Thomas Friedman and Maureen Dowd both call for Rumsfeld's resignation. Thomas Friedman asks which you would rather have, Iraq II or a Nuclear Iran? His answer is that he would prefer a third choice, diplomacy backed by a credible threat of force, but that option is not available so long as Rumsfeld remains in charge at the Pentagon:
Iraq II or a Nuclear Iran?, by Thomas Friedman, Commentary, NY Times: If these are our only choices, ... a nuclear-armed Iran or an attack on Iran's nuclear sites that is carried out and sold to the world by the Bush national security team, with Don Rumsfeld at the Pentagon's helm ... I'd rather live with a nuclear Iran. ... I have zero confidence in this administration's ability to manage a complex military strike against Iran, let alone the military and diplomatic aftershocks. ...[T]he level of incompetence that the Bush team has displayed in Iraq, and its refusal to acknowledge any mistakes or remove those who made them, make it impossible to support this administration in any offensive military action against Iran. ...
Do I wish there was a third way? Yes. But the only meaningful third way would be ... face-to-face negotiations about all the issues that divide us: Iraq, sanctions, nukes. Such diplomacy, though, would require two things. First, the Bush team would have to make up its mind ... Does it want a change of regime in Iran or a change of behavior? If it will settle only for regime change, then diplomacy has no chance. ... Second, ... the ... only way Iran will strike a grand bargain with the U.S. is if it thinks America has the support at home and abroad for a military option (or really severe sanctions.)
The main reason Mr. Rumsfeld should leave now is because we can't have a credible diplomatic or military option ... when so many people feel ... that in a choice between another Rumsfeld-led confrontation and just letting Iran get nukes and living with it, we should opt for the latter.
It may be that learning to live with a nuclear Iran is the wisest thing under any circumstances. But it would be nice to have ... the option of a diplomatic deal ... but that will come only with a credible threat of force. Yet we will not have the support at home or abroad for that threat as long as Don Rumsfeld leads the Pentagon. No one in their right mind would follow this man into another confrontation — and that is a real strategic liability.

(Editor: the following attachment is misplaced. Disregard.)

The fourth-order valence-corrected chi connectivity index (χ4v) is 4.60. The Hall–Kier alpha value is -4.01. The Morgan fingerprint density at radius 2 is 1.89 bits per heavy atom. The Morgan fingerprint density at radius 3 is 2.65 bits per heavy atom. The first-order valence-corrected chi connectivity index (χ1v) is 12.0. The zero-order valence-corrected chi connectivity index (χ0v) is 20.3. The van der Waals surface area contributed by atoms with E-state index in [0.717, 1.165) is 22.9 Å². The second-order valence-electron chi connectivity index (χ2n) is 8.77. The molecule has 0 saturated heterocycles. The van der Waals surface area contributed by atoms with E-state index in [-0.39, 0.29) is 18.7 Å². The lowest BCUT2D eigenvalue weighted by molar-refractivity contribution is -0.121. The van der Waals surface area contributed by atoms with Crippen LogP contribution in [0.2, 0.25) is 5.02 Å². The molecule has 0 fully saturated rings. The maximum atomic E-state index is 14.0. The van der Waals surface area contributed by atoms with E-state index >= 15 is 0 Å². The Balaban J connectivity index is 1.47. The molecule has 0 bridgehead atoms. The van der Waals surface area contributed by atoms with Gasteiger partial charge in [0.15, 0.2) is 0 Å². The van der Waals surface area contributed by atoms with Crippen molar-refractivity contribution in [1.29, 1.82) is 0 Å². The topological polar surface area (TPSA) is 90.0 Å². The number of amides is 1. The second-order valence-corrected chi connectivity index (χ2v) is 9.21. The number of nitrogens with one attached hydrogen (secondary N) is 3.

Maureen Dowd makes a different argument for Rumsfeld's resignation and reflects the distrust Friedman wrote about:
The Decider Sticks With the Derider, by Maureen Dowd, Commentary, NY Times: At first Rummy was reluctant to talk about the ... rebellious retired brass complain[ts] that the defense chief was contemptuous of advice from his military officers and sabotaged the Iraq mission with willful misjudgments... But seconds later, he let loose a river of ruminations, a Shakespearean, or maybe Nixonian, soliloquy that showed such a breathtaking lack of comprehension that it was touching, in a perverse way.
He flailed and floundered through anecdotes from his first and second stints at the Pentagon, arguing that he drew criticism because he was a change agent, trying to transform the lumbering military bureaucracy. ... When you yank the military from the 20th-century industrial age to the 21st-century information age, Rummy said, you're bound to cause "a lot of ruffles." ...
The secretary made it sound as if the generals want him to resign because he made reforms. But they really want him to resign because he made gigantic, horrible, arrogant mistakes that will be taught in history classes forever. ...
Just as with Vietnam, when L.B.J. and Robert McNamara were running the war, or later, when Richard Nixon and Henry Kissinger took over, we now have leaders obsessed with not seeming weak, or losing face. Their egos are feeding their delusions.
Asked by Rush Limbaugh ... about progress in Iraq, Rummy replied, "Well, the progress has been good." He said that if you always listened to critics about war, "we wouldn't have won the Revolutionary War" or World War I or World War II, and America would have been a different country "if it existed at all."
But the conscience-stricken generals are not critics of war. They are critics of having a war run by a 73-year-old who thinks he's a force for modernity when he's really a force for fantasy. It's time to change the change agent.